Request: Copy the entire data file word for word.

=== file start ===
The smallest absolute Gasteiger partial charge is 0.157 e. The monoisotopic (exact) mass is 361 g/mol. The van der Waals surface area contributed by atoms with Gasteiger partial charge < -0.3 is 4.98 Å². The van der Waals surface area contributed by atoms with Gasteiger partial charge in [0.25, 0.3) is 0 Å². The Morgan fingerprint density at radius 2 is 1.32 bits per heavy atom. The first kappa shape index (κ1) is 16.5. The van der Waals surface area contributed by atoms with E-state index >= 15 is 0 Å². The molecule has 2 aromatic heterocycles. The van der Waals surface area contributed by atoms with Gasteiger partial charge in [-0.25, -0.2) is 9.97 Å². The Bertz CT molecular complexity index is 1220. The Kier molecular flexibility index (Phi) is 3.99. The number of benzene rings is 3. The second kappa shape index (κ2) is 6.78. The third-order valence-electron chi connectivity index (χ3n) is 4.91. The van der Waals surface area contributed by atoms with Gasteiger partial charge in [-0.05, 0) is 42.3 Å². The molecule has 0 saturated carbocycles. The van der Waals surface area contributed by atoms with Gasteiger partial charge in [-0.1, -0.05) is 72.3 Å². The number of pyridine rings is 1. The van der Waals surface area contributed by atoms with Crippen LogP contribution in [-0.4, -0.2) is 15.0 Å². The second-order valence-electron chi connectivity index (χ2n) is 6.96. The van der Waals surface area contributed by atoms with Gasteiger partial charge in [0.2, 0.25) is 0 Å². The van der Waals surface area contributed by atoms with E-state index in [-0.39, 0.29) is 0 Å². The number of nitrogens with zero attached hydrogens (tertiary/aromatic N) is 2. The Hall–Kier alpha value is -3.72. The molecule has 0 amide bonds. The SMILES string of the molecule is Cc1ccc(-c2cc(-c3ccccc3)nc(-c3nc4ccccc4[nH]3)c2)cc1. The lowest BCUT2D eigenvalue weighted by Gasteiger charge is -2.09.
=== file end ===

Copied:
The smallest absolute Gasteiger partial charge is 0.157 e. The monoisotopic (exact) mass is 361 g/mol. The van der Waals surface area contributed by atoms with Gasteiger partial charge < -0.3 is 4.98 Å². The van der Waals surface area contributed by atoms with Gasteiger partial charge in [0.25, 0.3) is 0 Å². The Morgan fingerprint density at radius 2 is 1.32 bits per heavy atom. The first kappa shape index (κ1) is 16.5. The van der Waals surface area contributed by atoms with E-state index >= 15 is 0 Å². The molecule has 2 aromatic heterocycles. The van der Waals surface area contributed by atoms with Gasteiger partial charge in [-0.25, -0.2) is 9.97 Å². The Bertz CT molecular complexity index is 1220. The Kier molecular flexibility index (Phi) is 3.99. The number of benzene rings is 3. The second kappa shape index (κ2) is 6.78. The third-order valence-electron chi connectivity index (χ3n) is 4.91. The van der Waals surface area contributed by atoms with Gasteiger partial charge in [-0.05, 0) is 42.3 Å². The molecule has 0 saturated carbocycles. The van der Waals surface area contributed by atoms with Gasteiger partial charge in [-0.1, -0.05) is 72.3 Å². The number of pyridine rings is 1. The van der Waals surface area contributed by atoms with Crippen LogP contribution in [-0.4, -0.2) is 15.0 Å². The second-order valence-electron chi connectivity index (χ2n) is 6.96. The van der Waals surface area contributed by atoms with Gasteiger partial charge in [0.2, 0.25) is 0 Å². The van der Waals surface area contributed by atoms with E-state index in [-0.39, 0.29) is 0 Å². The number of nitrogens with zero attached hydrogens (tertiary/aromatic N) is 2. The Hall–Kier alpha value is -3.72. The molecule has 0 amide bonds. The SMILES string of the molecule is Cc1ccc(-c2cc(-c3ccccc3)nc(-c3nc4ccccc4[nH]3)c2)cc1. The lowest BCUT2D eigenvalue weighted by Gasteiger charge is -2.09.